Sue meanwhile, a genuine representative of the middle class of the previous generation, her natural diffidence exacerbated by a painful divorce, plainly would rather be somewhere else. Anywhere, even (perhaps especially) her daughter’s party. The guests have rather little to say to each other. Beverly unwittingly stirs the powder keg, her domineering nature forcing gin down Sue’s throat and making Angie start smoking after giving up. Any attempt at showing off superior cultural sophistication backfires as hollow pretension. Worries mount over the party next door. The men take a look on poor Sue’s behalf, and when they come back (separately) one is soaked in water. Whatever happened? Ominously it’s not explained. You come up with theories that are the stuff of nightmare.

The unseen Abigail’s Party of the title is intended to symbolise the parts of people’s lives hidden beneath the surface. Which, of course, is very clever. To rub it in, Sue’s closing phone call to Abigail is one of wordless horror. Less intellectually, the play is a slow-burning but sometimes hilarious mix of subtle observation and coarse physical comedy. Mike Leigh’s condescending attacks on the snobberies of the “little people” do make me a little uncomfortable however, especially in the light of the gloomy pretentiousness of his later works of the ‘nineties and beyond.

Rating:   ♥ ♥ ♥ ♥ 4/5

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A Mulher Sensual (Antônio Calmon, Brazil, 1981)

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There’s something very wrong with the cars in Latin America. At first you could mistake them for European models, but look closer and the styles are different. Just hideous ugly, like someone had put them through a crusher then had them fashioned back to shape again by a retarded panel-beater working from memory. The vintage roadster Helena Ramos drives to the TV studio in the opening of The Sensual Woman for instance. It reminds you of the really cool one driven by Camille Keaton in Madeleine, Study of a Nightmare. Except it’s not cool at all, it’s an embarrassment, practically in the jalopy class. Helena doesn’t drive it at all well either. She seems under-confident, and when she parks on the pavement looks sheepish, like she’d messed up the take. And surely in this cheapo psycho-drama from Brazil one take was all she had.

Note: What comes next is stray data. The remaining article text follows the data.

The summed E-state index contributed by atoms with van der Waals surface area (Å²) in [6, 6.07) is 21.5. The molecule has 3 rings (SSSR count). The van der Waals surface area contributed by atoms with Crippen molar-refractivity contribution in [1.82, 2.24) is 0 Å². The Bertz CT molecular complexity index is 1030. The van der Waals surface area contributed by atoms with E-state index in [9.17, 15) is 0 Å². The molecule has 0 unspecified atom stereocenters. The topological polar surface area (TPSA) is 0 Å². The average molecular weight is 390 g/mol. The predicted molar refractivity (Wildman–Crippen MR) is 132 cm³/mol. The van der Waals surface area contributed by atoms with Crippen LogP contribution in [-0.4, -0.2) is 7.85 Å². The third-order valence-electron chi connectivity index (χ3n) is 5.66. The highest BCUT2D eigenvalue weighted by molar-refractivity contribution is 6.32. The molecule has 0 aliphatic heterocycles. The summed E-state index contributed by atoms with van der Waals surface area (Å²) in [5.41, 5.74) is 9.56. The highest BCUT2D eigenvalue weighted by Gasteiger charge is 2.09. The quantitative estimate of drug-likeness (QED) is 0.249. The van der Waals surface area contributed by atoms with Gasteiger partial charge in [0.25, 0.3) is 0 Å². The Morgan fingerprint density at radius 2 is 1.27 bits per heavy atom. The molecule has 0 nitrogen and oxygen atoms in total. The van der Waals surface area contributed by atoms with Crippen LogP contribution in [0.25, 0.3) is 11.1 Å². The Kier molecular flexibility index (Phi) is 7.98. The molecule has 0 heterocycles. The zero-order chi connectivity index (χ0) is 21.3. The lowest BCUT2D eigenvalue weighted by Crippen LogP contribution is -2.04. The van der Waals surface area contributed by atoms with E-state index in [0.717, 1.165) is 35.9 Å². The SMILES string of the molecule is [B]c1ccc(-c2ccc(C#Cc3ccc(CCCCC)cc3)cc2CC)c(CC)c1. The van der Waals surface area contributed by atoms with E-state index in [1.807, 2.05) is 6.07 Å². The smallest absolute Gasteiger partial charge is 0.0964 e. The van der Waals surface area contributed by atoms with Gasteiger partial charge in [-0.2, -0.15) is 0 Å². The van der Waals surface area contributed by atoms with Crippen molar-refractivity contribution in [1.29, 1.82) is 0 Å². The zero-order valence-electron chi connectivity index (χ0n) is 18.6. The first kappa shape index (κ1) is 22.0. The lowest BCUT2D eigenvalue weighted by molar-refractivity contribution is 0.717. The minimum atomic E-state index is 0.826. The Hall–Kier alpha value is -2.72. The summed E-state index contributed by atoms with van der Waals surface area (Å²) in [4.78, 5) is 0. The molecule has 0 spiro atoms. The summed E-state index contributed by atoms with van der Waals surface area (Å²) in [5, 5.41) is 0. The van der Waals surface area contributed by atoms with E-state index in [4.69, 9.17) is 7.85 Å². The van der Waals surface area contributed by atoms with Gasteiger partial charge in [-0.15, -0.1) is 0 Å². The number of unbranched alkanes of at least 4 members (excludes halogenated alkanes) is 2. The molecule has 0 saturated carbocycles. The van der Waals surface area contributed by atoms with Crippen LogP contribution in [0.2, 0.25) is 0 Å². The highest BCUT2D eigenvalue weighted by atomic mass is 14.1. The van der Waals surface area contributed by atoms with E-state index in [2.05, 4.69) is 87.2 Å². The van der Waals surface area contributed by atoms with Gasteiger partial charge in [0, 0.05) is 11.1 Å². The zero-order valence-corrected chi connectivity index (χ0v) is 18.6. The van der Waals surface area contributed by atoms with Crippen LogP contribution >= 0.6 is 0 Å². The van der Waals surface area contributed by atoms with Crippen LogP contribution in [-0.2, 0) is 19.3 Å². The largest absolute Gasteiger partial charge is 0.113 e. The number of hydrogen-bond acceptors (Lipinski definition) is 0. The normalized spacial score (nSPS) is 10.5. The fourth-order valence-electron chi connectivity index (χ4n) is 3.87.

So Marina (for that is the name of the actress Helena is playing) bounces into make-up. Except she doesn’t bounce, she slips in shyly in glasses clutching her script to her chest, like she was a production assistant on her first day in the job rather than the star of a hot colonial era costume drama she is. This woman, struggling in her relationship with her TV executive lover, has become highly strung, withdrawn and almost frigid. Clearly something must be done.

The plot is very similar to Helena’s classic Mulher Objeto. They were apparently made around the same time, though it’s not clear which was first. But whereas Objeto has imaginative ideas, executed with great cinematic flair, this has clichéd plot devices wearily ground out in the tackiest ways. Some of the “erotic fantasies” look like the ones with Julie Andrews in S.O.B.. Bleurgh.

The saving grace of this production is Helena’s glasses. They make her look delectable. What a contrast to the ugly squat rectangles worn by women today. Now here’s a chance to do something about it; point to a picture of them – “look at those glasses, what a beautiful style, see how they suit her”, you can say, “why don’t you ask about having a pair made up like that?”.

Lots of dull things happen. Marina buys a place in the country; “New house, new life” she says (yes, I’ve watched so many of these things I’m actually starting to understand snatches of dialogue). The best episode is when Marina’s therapist (Monique Lafond) asks her to take her clothes off and pose for photographs. Not that it’s an original idea, or very well executed. It’s just that two women shyly taking snaps of each other in the nude is an archetypal plot device that can never be done wrong. Eventually Marina is caught by her lover being sodomised by a stranger while Bizet’s Carmen blares from the stereo. The sordid act is even reflected in the cuckolded guy’s cool shades, yet he turns away with only the sort of mildly embarrassed distaste usually reserved for those who insist on showing off their verrucas. Not recommended then, except naturally for those of us who prefer girls in glasses.



Clip: Helena Ramos shy nude photos (26.0MB)

Rating:   ♥ ♥ ♥ ♥ 1/5